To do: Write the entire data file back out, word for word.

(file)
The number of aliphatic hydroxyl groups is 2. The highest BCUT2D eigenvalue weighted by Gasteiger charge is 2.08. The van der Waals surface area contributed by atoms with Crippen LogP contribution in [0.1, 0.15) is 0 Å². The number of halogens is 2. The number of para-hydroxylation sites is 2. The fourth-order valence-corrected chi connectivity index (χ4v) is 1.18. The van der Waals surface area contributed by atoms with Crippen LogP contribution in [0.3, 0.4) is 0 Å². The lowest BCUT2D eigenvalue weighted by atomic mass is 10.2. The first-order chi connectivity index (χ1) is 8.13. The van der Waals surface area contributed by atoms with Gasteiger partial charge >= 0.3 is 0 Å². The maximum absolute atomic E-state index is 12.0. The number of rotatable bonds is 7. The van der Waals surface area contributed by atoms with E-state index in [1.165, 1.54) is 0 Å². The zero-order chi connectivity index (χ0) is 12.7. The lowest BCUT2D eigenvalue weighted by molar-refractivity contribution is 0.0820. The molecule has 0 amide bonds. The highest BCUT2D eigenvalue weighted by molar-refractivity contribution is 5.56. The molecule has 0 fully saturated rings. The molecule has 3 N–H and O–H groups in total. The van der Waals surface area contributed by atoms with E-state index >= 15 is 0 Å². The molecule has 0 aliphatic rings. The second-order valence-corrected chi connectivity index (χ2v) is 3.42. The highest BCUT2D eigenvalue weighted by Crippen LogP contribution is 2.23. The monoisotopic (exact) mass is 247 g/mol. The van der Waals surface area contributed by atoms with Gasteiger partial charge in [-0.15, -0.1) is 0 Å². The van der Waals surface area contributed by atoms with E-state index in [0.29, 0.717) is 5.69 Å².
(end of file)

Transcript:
The number of aliphatic hydroxyl groups is 2. The highest BCUT2D eigenvalue weighted by Gasteiger charge is 2.08. The van der Waals surface area contributed by atoms with Crippen LogP contribution in [0.1, 0.15) is 0 Å². The number of halogens is 2. The number of para-hydroxylation sites is 2. The fourth-order valence-corrected chi connectivity index (χ4v) is 1.18. The van der Waals surface area contributed by atoms with Crippen LogP contribution in [0.3, 0.4) is 0 Å². The lowest BCUT2D eigenvalue weighted by atomic mass is 10.2. The first-order chi connectivity index (χ1) is 8.13. The van der Waals surface area contributed by atoms with Gasteiger partial charge >= 0.3 is 0 Å². The maximum absolute atomic E-state index is 12.0. The number of rotatable bonds is 7. The van der Waals surface area contributed by atoms with E-state index in [1.165, 1.54) is 0 Å². The zero-order chi connectivity index (χ0) is 12.7. The lowest BCUT2D eigenvalue weighted by molar-refractivity contribution is 0.0820. The molecule has 0 amide bonds. The highest BCUT2D eigenvalue weighted by molar-refractivity contribution is 5.56. The molecule has 0 fully saturated rings. The molecule has 3 N–H and O–H groups in total. The van der Waals surface area contributed by atoms with E-state index >= 15 is 0 Å². The molecule has 0 aliphatic rings. The second-order valence-corrected chi connectivity index (χ2v) is 3.42. The highest BCUT2D eigenvalue weighted by Crippen LogP contribution is 2.23. The monoisotopic (exact) mass is 247 g/mol. The van der Waals surface area contributed by atoms with Gasteiger partial charge in [-0.15, -0.1) is 0 Å². The van der Waals surface area contributed by atoms with E-state index in [0.29, 0.717) is 5.69 Å².